I’m also, perhaps foolishly, very high on Spy. Yes, Melissa McCarthy’s last project was an unmitigated disaster, but her talent is undeniable, and she seems to put her best foot forward when working with director Paul Feig. Spy just sounds like the kind of movie that will work, and those who saw it at SXSW seemed to legitimize that hunch. How much of a hit could it possibly be? That’s a fair question. Box office totals ought to top 100 million easily, but beyond that, who knows.

These two films excepted, I’m staying away from multiplexes this month. I’m sorry, but Jurassic World looks awful. And the less said about Entourage and Ted 2, the better. July, please!


This month at the movies is truly the best of times and the worst of times. On the one hand, Pixels. Also, the Vacation remake and a truly indefensible Minions movie. Yeeeahhh.

On the other hand, who’s ready for Tom Cruise doing impossible things?!?!?!? Me! Me! I am! Mission: Impossible: Rogue Nation is rocking the double colon like a champ and despite director Brad Bird’s departure, I’m still down for more Ethan Hunt. Ghost Protocol was so damn good, and this one seems like it’s right in lockstep.

Trainwreck is another “best of times” summer movie, I hope. Amy Schumer meets Judd Apatow (as well as LeBron James and John Cena). This film should be great, and like Spy, we already kind of know that it is. That SXSW audience can fool you, but I don’t think that’ll be the case with Trainwreck.

A lot of people will be expecting big things from Ant-Man (pun intended). I’m not. Marvel lost me long ago, as I alluded to earlier, but this on nevertheless could be a major critical and box office hit, so we can’t discount it completely.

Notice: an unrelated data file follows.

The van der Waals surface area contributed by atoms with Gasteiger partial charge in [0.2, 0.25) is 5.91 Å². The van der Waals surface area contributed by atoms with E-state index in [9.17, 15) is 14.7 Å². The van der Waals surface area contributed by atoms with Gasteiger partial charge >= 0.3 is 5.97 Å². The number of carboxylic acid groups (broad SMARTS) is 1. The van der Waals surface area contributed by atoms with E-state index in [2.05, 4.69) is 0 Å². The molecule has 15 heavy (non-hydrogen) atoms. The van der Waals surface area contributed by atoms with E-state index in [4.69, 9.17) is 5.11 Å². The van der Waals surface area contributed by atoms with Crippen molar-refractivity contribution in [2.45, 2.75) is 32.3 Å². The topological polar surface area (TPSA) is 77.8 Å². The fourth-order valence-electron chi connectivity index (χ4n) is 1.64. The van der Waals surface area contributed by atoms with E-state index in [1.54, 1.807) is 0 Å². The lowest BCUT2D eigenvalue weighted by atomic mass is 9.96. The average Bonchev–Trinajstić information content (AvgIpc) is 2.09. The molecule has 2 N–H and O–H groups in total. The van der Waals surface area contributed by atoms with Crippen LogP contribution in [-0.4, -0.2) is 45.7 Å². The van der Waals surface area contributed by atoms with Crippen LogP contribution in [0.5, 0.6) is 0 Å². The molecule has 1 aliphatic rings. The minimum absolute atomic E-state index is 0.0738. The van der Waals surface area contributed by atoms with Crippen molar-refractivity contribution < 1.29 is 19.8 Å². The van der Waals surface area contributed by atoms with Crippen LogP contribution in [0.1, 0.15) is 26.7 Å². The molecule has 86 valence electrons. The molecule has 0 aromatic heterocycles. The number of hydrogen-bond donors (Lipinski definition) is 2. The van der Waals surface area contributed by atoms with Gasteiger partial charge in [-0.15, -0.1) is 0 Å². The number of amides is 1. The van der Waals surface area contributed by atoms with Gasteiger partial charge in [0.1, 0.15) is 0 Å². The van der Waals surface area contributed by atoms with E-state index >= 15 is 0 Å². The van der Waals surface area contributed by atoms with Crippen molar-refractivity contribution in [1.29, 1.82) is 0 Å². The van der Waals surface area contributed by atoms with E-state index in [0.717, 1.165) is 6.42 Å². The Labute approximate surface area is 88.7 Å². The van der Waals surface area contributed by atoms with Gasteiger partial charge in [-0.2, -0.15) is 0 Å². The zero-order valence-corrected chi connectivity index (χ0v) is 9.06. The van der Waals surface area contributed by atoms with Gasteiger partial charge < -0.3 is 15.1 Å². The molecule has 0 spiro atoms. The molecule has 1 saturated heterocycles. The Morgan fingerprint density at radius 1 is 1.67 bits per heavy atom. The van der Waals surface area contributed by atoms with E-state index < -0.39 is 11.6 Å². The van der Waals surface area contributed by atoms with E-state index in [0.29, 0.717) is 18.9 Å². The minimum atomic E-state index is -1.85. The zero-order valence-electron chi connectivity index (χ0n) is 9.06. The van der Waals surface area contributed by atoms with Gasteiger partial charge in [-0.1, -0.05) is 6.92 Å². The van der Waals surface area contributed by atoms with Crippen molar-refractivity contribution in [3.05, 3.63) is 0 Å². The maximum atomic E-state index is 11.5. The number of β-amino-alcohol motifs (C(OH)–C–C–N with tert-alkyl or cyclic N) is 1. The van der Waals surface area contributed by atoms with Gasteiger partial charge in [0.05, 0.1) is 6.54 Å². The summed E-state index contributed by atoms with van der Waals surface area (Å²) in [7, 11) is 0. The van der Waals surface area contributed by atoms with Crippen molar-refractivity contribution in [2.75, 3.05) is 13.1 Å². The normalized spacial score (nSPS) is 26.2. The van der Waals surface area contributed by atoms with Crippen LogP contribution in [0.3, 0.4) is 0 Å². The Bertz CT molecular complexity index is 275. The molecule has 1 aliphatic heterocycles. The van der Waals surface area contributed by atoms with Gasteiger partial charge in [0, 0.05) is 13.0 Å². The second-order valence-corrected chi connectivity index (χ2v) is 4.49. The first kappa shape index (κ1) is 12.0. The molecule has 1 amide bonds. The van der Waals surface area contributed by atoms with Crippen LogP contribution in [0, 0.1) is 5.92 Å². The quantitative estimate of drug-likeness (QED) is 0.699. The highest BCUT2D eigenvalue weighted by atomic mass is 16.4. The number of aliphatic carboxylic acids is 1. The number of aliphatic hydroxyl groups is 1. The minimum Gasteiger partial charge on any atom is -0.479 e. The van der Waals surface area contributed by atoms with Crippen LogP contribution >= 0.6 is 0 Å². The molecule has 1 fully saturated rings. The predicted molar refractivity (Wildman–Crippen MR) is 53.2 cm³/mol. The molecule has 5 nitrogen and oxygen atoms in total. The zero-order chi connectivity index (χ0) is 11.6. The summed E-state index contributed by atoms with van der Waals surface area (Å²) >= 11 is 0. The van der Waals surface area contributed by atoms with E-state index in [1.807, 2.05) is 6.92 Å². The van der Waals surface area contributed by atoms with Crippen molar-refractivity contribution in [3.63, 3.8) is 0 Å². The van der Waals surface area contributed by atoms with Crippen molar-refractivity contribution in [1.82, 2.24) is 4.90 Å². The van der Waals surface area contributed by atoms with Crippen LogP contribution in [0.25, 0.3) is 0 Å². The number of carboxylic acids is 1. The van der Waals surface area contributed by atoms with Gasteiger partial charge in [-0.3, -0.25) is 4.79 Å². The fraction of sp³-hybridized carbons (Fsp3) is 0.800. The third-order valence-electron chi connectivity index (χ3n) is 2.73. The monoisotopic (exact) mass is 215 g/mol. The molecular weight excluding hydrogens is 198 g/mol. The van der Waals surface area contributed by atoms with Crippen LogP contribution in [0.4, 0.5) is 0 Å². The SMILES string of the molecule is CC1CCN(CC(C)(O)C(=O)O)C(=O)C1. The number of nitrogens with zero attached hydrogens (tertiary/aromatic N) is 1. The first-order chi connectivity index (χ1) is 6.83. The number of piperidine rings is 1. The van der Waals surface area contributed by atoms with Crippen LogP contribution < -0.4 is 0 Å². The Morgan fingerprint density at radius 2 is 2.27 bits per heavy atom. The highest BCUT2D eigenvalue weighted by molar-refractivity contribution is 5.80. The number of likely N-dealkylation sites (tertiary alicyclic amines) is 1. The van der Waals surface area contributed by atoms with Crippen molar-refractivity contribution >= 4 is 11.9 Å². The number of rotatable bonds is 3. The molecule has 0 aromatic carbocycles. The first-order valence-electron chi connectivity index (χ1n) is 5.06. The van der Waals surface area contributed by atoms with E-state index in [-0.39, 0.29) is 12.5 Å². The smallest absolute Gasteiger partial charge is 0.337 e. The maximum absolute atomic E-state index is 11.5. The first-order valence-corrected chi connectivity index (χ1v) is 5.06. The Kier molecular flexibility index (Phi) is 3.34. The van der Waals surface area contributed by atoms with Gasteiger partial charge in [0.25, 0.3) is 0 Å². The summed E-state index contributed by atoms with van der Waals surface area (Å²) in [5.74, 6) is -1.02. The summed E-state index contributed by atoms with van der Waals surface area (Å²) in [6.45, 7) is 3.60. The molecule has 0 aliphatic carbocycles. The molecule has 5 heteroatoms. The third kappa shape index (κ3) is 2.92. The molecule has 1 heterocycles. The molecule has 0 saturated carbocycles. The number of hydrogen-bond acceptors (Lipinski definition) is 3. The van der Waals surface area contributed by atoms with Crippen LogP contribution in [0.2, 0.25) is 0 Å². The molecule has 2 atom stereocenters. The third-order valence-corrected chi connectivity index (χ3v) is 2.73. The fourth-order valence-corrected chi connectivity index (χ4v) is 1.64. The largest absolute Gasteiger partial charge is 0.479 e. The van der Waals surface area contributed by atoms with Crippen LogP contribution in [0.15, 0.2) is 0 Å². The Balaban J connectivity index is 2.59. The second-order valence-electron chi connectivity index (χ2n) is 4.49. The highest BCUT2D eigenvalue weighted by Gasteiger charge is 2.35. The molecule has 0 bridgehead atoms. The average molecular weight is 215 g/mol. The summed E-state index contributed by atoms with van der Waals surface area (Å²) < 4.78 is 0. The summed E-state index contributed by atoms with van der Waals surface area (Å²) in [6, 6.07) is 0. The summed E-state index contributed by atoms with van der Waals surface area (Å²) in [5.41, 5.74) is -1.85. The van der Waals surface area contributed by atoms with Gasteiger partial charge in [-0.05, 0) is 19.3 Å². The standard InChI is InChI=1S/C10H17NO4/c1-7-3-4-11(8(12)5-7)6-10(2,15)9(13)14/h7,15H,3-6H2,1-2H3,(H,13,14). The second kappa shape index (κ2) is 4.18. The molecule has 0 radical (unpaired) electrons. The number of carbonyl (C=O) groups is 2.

Finally, July 4 brings us to major question marks—Terminator: Genisys and Magic Mike XXL. The former has been roundly panned already by internet writers on the basis of just its trailer. Call me crazy, but I thought it looked like good, dumb fun. But I’m a Terminator series apologist, so I might not be the most impartial arbitor here.

When it comes to Magic Mike, I’m skeptical without Soderbergh in the director’s chair, but I didn’t really give that first film much of a chance a month or so before its release either. Turned out fairly well, didn’t it?


The last month of summer is, once again, a case of throwing shit against the wall to see what sticks. We’ve got a superhero movie, obviously. It’s Fantastic Four, and all I’ll say about that one is that August is pretty much the only time of year this film could succeed in.

There’s horror (Sinister 2), animation (Underdogs), and your annual lightly dramatic counter-programming (Straight Outta Compton).

I couldn’t be more excited about that last one, but it doesn’t really fit the criteria I’m looking for in this piece. In fact, nothing this month does. The Man From U.N.C.L.E.? No. Masterminds? Probably not. It might end up being a fine month for movies overall, but it’s definitely not one we’ll remember years from now. Nor will it likely rake in cash.


So the list of possible summer-defining movies this year consists of Mad Max: Fury Road, Tomorrowland, Spy, Inside Out, and Mission: Impossible: Rogue Nation. And what I’ve done is this: each film is ranked below in order of predicted box office total and predicted level of critical praise.

Box office
1.) Mission: Impossible: Rogue Nation
2.) Inside Out
3.) Spy
4.) Mad Max: Fury Road
5.) Tomorrowland

Critical reception
1.) Inside Out
2.) Mad Max: Fury Road
3.) Tomorrowland
4.) Mission: Impossible: Rogue Nation
5.) Spy

Sort of speaks for itself, right? I think Inside Out will be the movie we remember the summer of 2015 by, but there are some other promising titles right on its heels. If they all pan out, we’ll be in for a delightful summer!

And if not, well, fall’s always right around the corner.